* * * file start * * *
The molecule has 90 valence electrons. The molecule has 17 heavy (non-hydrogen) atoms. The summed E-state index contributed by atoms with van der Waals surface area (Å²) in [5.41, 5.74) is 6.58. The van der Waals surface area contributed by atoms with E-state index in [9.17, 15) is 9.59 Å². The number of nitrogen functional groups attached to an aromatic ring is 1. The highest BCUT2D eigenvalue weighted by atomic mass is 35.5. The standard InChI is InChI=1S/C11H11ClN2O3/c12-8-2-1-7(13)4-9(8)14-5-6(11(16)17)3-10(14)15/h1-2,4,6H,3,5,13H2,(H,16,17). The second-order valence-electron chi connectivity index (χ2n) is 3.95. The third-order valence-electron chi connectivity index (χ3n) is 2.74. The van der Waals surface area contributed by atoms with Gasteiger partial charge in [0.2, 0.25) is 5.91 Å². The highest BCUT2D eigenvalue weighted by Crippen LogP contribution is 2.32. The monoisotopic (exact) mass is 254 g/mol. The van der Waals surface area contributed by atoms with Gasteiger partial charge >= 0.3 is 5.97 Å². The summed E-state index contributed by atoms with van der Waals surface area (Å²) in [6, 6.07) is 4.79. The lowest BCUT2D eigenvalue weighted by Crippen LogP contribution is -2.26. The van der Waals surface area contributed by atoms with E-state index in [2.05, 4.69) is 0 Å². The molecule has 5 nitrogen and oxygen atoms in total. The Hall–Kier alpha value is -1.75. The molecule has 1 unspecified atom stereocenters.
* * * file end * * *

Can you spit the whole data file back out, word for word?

The molecule has 90 valence electrons. The molecule has 17 heavy (non-hydrogen) atoms. The summed E-state index contributed by atoms with van der Waals surface area (Å²) in [5.41, 5.74) is 6.58. The van der Waals surface area contributed by atoms with E-state index in [9.17, 15) is 9.59 Å². The number of nitrogen functional groups attached to an aromatic ring is 1. The highest BCUT2D eigenvalue weighted by atomic mass is 35.5. The standard InChI is InChI=1S/C11H11ClN2O3/c12-8-2-1-7(13)4-9(8)14-5-6(11(16)17)3-10(14)15/h1-2,4,6H,3,5,13H2,(H,16,17). The second-order valence-electron chi connectivity index (χ2n) is 3.95. The third-order valence-electron chi connectivity index (χ3n) is 2.74. The van der Waals surface area contributed by atoms with Gasteiger partial charge in [0.2, 0.25) is 5.91 Å². The highest BCUT2D eigenvalue weighted by Crippen LogP contribution is 2.32. The monoisotopic (exact) mass is 254 g/mol. The van der Waals surface area contributed by atoms with Gasteiger partial charge >= 0.3 is 5.97 Å². The summed E-state index contributed by atoms with van der Waals surface area (Å²) in [6, 6.07) is 4.79. The lowest BCUT2D eigenvalue weighted by Crippen LogP contribution is -2.26. The van der Waals surface area contributed by atoms with E-state index in [2.05, 4.69) is 0 Å². The molecule has 5 nitrogen and oxygen atoms in total. The Hall–Kier alpha value is -1.75. The molecule has 1 unspecified atom stereocenters.